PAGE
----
that the distinction between income and capital is arbitrary and irrelevant
provided the measurement process satisfies the clean surplus relation. Although
accounting is arbitrary and hyperreal, it does impart a sense of exogeniety and
predictability, particularly through the income calculation. Therefore, it can
be relied on for decisions that do have real, material and social consequences.
Maletta, M. J., B. H. Anderson,
and J. P. Angelini, "Experience, Instruction, and Knowledge Acquisition: A
Study in Taxation," Journal of Accounting Education (1999, Vol. 17,
No. 4): pp. 351 - 366.
The authors investigate whether the
benefits of prior direct work experience on knowledge acquisition is a function
of the nature of the learning tasks (structured versus unstructured) used in
subsequent educational experiences. They found that inexperienced subjects were
assisted to a greater extent in the knowledge acquisition process by structured
rather that unstructured tasks, and that the opposite was true for experienced
subjects. They also found that the benefits of direct work experiences or
subsequent knowledge acquisition are generally greater for individuals with low
versus high learning aptitudes.
Mock, T. J. and A. M. Wright,
"Are Audit Program Plans Risk-Adjusted?," Auditing: A Journal of
Practice and Theory (1999, Vol. 18, No. 1): pp. 55-74.
The authors sought to
corroborate and extend archival research on the extent to which audit program
plans are responsive to client risks as prescribed by the Audit Risk Model.
Data were gathered on risk assessments and evidential plans in the accounts
receivable area from the working papers of 74 randomly selected manufacturing
clients. They found a statistical association between the level of and changes
in a limited number of assessed client risks and evidential plans, though
little change in audit programs were found with many tests done across a broad
array of engagements. As with prior research, the results indicate a lack of
strong relationship between client risks and audit programs.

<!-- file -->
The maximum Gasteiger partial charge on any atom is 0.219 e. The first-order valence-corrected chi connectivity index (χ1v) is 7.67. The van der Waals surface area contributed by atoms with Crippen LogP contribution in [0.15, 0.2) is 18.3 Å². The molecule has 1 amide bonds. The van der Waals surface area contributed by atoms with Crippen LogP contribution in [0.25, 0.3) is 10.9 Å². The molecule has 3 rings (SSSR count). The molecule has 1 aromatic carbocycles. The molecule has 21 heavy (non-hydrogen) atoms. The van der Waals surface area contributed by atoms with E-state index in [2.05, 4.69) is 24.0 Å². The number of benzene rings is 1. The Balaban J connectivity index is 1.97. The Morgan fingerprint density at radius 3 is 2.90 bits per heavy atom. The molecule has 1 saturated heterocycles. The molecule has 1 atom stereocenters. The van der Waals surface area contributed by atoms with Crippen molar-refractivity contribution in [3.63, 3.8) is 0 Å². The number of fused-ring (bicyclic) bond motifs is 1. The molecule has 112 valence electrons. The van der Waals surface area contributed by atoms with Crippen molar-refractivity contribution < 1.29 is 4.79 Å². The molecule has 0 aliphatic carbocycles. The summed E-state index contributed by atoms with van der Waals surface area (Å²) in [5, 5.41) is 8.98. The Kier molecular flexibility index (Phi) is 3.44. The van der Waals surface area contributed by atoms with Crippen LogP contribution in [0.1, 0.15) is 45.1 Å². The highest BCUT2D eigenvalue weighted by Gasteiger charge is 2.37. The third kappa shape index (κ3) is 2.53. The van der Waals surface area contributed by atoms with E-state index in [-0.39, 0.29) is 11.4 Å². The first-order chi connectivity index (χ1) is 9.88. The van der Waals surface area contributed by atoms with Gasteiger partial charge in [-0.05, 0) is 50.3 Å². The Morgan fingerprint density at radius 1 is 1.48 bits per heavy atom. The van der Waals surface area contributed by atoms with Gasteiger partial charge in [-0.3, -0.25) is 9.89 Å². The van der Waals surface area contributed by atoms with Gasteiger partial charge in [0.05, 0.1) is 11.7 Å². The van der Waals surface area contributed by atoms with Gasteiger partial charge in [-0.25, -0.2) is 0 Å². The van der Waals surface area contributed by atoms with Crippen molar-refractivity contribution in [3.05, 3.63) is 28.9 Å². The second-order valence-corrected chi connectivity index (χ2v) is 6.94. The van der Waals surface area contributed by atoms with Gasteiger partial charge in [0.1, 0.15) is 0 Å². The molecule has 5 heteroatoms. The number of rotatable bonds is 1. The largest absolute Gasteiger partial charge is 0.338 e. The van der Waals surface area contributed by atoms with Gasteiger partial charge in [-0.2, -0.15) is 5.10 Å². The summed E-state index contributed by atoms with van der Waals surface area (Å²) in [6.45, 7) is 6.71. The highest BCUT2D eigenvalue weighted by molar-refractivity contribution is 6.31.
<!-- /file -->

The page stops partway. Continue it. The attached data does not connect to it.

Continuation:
Rau, S. E. and D. V. Moser,
"Does Performing Other Audit Tasks Affect Going-Concern Judgments?"
The Accounting Review (1999, Vol. 74, No. 4): pp. 493-508.
The study examines
whether personally performing other audit tasks can bias supervising seniors'
going-concern judgments. The authors did find a positive relationship with the
senior's subsequent going-concern judgment. The authors also examined subjects
attention to positive and negative information.
Saleb, N. M. and M. S. Hassan,
"Consensus of Audit Judgement in the Post-Modernist Era,"
International Journal of Management (1999, Vol. 16, No. 2): pp. 266-275.
The authors explore the
use of judgement consensus in auditor judgement experimentation, and present an
alternative route to understanding auditor's judgement in the hope of bridging
the gap between practitioners and researchers, integrating research with
practice, and providing a benchmark against which current research could be
evaluated in relation to practice.
Shields, M. D., F. J. Deng, and Y.
Kato, "The Design and Effects of Control Systems Tests of Direct -and
Indirect - Effects Models," Accounting Organization and Society
(2000, Vol. 25, No. 2): pp. 185-202.
The authors develop two
models on the effects of a control system that include participative standard
setting, standard-based incentives, and standard tightness. The direct model
proposes that the control system directly affects performance, whereas the
indirect model proposes that the effects of the control system on performance
are indirect through the mediating influence of job-related stress. Hypothesis
tests and a models-comparison test using structural equation modeling indicate
that the indirect model has a significantly better fit to the data than does
the direct model.
Skelton, S. W., "The Effect
of Experience on the Use of Irrelevant Evidence in Auditor Judgment,"
The Accounting Review (1999, Vol. 74, No. 2): pp. 217-224.
The author examined
whether experience moderates the diluting effect of irrelevant information on
auditors' judgments. The effects of irrelevant information on the going-concern
judgments of audit seniors is compared to the effect on the judgments of audit
managers and partners. An experience effect was found, with the irrelevant
information affecting the judgments of the less experienced auditors, but not
those of more experienced auditors.
Trotman, K. T., "Audit
Judgment Research - Issues Addressed, Research Methods and Future
Directions," Accounting and Finance (1998, Vol. 38, No. 2): pp.
The paper outlines the
purpose of judgment and decision making research in auditing. It examines the
following area of research: policy capturing, heuristics and biases,
information search, hypothesis generation and protocol analysis; knowledge and
memory; group decision making; decision aids; and environmental and
motivational issues. The author outlines for each of these areas the key
research issues that have been addressed, the research methods used, and a
summary of past research and potential future research.